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Eurostar London-Paris-London

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London St. Pancras International Station

ABOVE: A Eurostar train in the revamped train shed at St. Pancras Station, which replaced Waterloo as Eurostar's London terminus in late 2007.


We ordered our tickets from Eurostar's Web site. Our Internet receipt included a confirmation number. When we reached London, we visited the Eurostar terminal to pick up our tickets. This was easy: We just entered our confirmation number at one of the self-serve terminals and inserted the credit card that we'd used for booking. A moment later, the machine printed our tickets.

Check-in and boarding

Check-in on Saturday morning was just as easy: We walked up to the automated gates with our luggage, inserted and retrieved our tickets, showed our passports to the French border police, and went through the usual metal-detector-and-X-ray security line. Fortunately, the terminal wasn't as crowded as it had been the previous evening, so check-in didn't require waiting in a long queue.

We were traveling Standard Class to Paris, and the bargain-basement fare didn't include a meal. Since we'd arrived early, we had breakfast at Costa Coffee, one of several eateries in the waiting area. (We could have bought breakfast in one of the train's buffet cars, but it was easier--and probably cheaper--to get coffee and croissants in the terminal.)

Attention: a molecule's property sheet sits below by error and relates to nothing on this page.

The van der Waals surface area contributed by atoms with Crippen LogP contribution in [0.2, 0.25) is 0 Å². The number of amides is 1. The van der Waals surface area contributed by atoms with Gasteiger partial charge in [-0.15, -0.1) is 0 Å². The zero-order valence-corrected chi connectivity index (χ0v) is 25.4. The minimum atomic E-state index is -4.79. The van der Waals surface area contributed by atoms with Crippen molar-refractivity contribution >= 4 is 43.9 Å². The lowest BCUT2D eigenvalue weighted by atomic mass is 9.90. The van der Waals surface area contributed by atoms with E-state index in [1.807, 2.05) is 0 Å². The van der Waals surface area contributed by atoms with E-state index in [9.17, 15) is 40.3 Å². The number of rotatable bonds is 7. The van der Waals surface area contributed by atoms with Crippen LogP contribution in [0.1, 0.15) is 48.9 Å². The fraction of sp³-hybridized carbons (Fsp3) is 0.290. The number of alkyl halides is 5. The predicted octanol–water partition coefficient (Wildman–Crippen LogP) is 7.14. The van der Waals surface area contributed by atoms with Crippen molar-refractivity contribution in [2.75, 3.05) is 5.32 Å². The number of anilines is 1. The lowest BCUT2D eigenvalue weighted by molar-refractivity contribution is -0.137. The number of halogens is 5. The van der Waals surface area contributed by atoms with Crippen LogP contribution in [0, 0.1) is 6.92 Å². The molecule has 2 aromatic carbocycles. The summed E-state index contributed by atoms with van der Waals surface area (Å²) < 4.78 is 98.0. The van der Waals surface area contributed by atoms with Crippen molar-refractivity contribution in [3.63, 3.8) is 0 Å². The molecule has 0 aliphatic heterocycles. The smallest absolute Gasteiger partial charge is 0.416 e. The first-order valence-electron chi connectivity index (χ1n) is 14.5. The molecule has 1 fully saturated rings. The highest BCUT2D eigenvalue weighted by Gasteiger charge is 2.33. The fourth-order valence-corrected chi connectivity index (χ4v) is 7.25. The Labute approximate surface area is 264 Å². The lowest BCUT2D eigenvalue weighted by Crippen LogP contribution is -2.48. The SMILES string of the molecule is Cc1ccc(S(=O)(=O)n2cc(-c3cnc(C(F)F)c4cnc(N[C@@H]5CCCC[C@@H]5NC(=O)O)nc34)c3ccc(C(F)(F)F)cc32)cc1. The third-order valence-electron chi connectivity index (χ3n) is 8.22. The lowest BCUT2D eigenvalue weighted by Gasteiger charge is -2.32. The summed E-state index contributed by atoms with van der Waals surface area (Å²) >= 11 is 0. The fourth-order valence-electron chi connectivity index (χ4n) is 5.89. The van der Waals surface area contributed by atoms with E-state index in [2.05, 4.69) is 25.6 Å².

Eurostar at St. PancrasFifteen or 20 minutes before departure, the boarding gates were opened and we walked to the train. The car had adequate storage space for luggage, including racks in the doorway area, just inside the passenger compartment, and over the seats. (There were actually two racks above the seats: A wide shelf that was big enough for a small carry-on suitcase, and a narrow shelf for coats and handbags.

Standard Class 2+2 seating

Our economy ("Standard Class") carriage had two seats on each side of the aisle, arranged in an open-coach configuration. Most seats were by the large windows, although a few seats had obstructed views. There was plenty of legroom, and large folding trays offered plenty of room for passengers who'd brought laptops or lunch.

The train departed on time, and by the time we reached the English countryside, we were traveling at a good clip. (Eurostar reaches a top speed of 300 km/h or 186 m.p.h. in its high-speed sections, but there's very little sensation of speed: The ride is quite smooth, and you only realize how fast you're going when the train races by speeding cars on the motorway or whips past an approaching Eurostar 394m or 1,293-foot train in several seconds.)

The only glitch we encountered was in the lavatory, where the toilet's flush mechanism was acting up. (Another passenger mentioned a similar problem in the buffet car's WC.) It was almost enough to make us long for the old days when railroad toilets simply discharged their wastes into the surrounding countryside.

Arrival in Paris

Gare du Nord signSlightly more than two hours after we'd left London, our Eurostar train glided into the Gare du Nord in Paris. We left the train, exited the platform via the glass security doors, and were quickly outside the station, where we walked to our rented apartment in Montmartre. (If we'd needed a cab, we could have joined the taxi line just outside the station's side entrance. The Gare du Nord also has Métro and RER train stations.)

Next page: Paris-London

In this article:
Eurostar - Introduction
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Gare du Nord
Eurostar article at Europe for Visitors